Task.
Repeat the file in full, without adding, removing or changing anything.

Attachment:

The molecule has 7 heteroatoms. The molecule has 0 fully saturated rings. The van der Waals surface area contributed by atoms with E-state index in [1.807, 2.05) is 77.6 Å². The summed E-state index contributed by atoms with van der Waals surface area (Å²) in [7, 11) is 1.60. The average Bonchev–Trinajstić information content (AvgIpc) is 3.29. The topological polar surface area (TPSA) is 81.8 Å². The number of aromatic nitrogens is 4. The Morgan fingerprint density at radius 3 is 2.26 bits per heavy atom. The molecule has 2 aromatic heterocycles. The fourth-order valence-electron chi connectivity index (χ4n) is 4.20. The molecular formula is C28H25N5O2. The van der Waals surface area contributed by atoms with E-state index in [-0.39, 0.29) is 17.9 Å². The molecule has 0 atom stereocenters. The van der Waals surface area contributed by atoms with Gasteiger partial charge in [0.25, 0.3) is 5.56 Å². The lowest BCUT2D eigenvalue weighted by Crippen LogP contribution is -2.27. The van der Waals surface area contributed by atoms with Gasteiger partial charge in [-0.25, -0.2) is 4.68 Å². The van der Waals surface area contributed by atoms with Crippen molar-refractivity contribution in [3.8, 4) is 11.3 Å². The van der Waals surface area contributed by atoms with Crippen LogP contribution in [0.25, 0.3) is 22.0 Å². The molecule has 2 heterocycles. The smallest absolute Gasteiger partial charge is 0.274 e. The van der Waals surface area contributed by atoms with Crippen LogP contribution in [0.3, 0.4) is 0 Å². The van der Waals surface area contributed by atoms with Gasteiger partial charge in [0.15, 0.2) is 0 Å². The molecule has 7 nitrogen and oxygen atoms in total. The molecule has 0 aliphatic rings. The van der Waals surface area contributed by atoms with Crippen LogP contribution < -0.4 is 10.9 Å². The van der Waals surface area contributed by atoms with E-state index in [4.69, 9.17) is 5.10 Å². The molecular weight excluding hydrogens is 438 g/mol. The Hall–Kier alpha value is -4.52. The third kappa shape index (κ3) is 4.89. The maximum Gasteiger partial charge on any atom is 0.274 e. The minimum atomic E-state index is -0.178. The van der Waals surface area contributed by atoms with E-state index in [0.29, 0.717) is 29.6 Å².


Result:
The molecule has 7 heteroatoms. The molecule has 0 fully saturated rings. The van der Waals surface area contributed by atoms with E-state index in [1.807, 2.05) is 77.6 Å². The summed E-state index contributed by atoms with van der Waals surface area (Å²) in [7, 11) is 1.60. The average Bonchev–Trinajstić information content (AvgIpc) is 3.29. The topological polar surface area (TPSA) is 81.8 Å². The number of aromatic nitrogens is 4. The Morgan fingerprint density at radius 3 is 2.26 bits per heavy atom. The molecule has 2 aromatic heterocycles. The fourth-order valence-electron chi connectivity index (χ4n) is 4.20. The molecular formula is C28H25N5O2. The van der Waals surface area contributed by atoms with E-state index in [-0.39, 0.29) is 17.9 Å². The molecule has 0 atom stereocenters. The van der Waals surface area contributed by atoms with Gasteiger partial charge in [0.25, 0.3) is 5.56 Å². The lowest BCUT2D eigenvalue weighted by Crippen LogP contribution is -2.27. The van der Waals surface area contributed by atoms with Gasteiger partial charge in [-0.25, -0.2) is 4.68 Å². The van der Waals surface area contributed by atoms with Crippen molar-refractivity contribution in [3.8, 4) is 11.3 Å². The van der Waals surface area contributed by atoms with Crippen LogP contribution in [0.25, 0.3) is 22.0 Å². The molecule has 2 heterocycles. The smallest absolute Gasteiger partial charge is 0.274 e. The van der Waals surface area contributed by atoms with Crippen LogP contribution in [0.3, 0.4) is 0 Å². The van der Waals surface area contributed by atoms with Gasteiger partial charge in [0.15, 0.2) is 0 Å². The molecule has 7 nitrogen and oxygen atoms in total. The molecule has 0 aliphatic rings. The van der Waals surface area contributed by atoms with Crippen LogP contribution < -0.4 is 10.9 Å². The van der Waals surface area contributed by atoms with E-state index in [4.69, 9.17) is 5.10 Å². The molecular weight excluding hydrogens is 438 g/mol. The Hall–Kier alpha value is -4.52. The third kappa shape index (κ3) is 4.89. The maximum Gasteiger partial charge on any atom is 0.274 e. The minimum atomic E-state index is -0.178. The van der Waals surface area contributed by atoms with E-state index in [0.29, 0.717) is 29.6 Å².